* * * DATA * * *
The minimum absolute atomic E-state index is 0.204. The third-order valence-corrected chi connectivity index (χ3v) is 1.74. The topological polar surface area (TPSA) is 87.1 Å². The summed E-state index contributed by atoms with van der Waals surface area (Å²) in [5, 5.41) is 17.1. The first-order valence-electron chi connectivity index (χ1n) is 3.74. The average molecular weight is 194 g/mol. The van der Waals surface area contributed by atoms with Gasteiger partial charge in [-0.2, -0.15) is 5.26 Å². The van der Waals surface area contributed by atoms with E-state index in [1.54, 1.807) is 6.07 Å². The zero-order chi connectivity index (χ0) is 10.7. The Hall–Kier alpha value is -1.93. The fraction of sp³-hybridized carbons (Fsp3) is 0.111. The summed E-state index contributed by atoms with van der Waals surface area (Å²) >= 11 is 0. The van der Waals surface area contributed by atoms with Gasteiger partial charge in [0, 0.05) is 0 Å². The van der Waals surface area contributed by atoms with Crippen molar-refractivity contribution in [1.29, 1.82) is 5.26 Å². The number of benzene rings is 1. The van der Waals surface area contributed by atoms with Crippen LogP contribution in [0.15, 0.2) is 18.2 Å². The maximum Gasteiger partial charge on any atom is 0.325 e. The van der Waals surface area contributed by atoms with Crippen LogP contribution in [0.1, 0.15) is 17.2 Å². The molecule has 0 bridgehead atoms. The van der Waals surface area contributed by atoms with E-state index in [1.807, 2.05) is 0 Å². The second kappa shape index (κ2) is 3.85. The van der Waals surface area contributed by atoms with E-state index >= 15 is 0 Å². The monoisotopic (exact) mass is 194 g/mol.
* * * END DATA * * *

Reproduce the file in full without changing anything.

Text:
The minimum absolute atomic E-state index is 0.204. The third-order valence-corrected chi connectivity index (χ3v) is 1.74. The topological polar surface area (TPSA) is 87.1 Å². The summed E-state index contributed by atoms with van der Waals surface area (Å²) in [5, 5.41) is 17.1. The first-order valence-electron chi connectivity index (χ1n) is 3.74. The average molecular weight is 194 g/mol. The van der Waals surface area contributed by atoms with Gasteiger partial charge in [-0.2, -0.15) is 5.26 Å². The van der Waals surface area contributed by atoms with E-state index in [1.54, 1.807) is 6.07 Å². The zero-order chi connectivity index (χ0) is 10.7. The Hall–Kier alpha value is -1.93. The fraction of sp³-hybridized carbons (Fsp3) is 0.111. The summed E-state index contributed by atoms with van der Waals surface area (Å²) >= 11 is 0. The van der Waals surface area contributed by atoms with Gasteiger partial charge in [0, 0.05) is 0 Å². The van der Waals surface area contributed by atoms with Crippen molar-refractivity contribution in [1.29, 1.82) is 5.26 Å². The number of benzene rings is 1. The van der Waals surface area contributed by atoms with Crippen LogP contribution in [0.15, 0.2) is 18.2 Å². The maximum Gasteiger partial charge on any atom is 0.325 e. The van der Waals surface area contributed by atoms with Crippen LogP contribution in [0.1, 0.15) is 17.2 Å². The molecule has 0 bridgehead atoms. The van der Waals surface area contributed by atoms with E-state index in [1.807, 2.05) is 0 Å². The second kappa shape index (κ2) is 3.85. The van der Waals surface area contributed by atoms with E-state index >= 15 is 0 Å². The monoisotopic (exact) mass is 194 g/mol.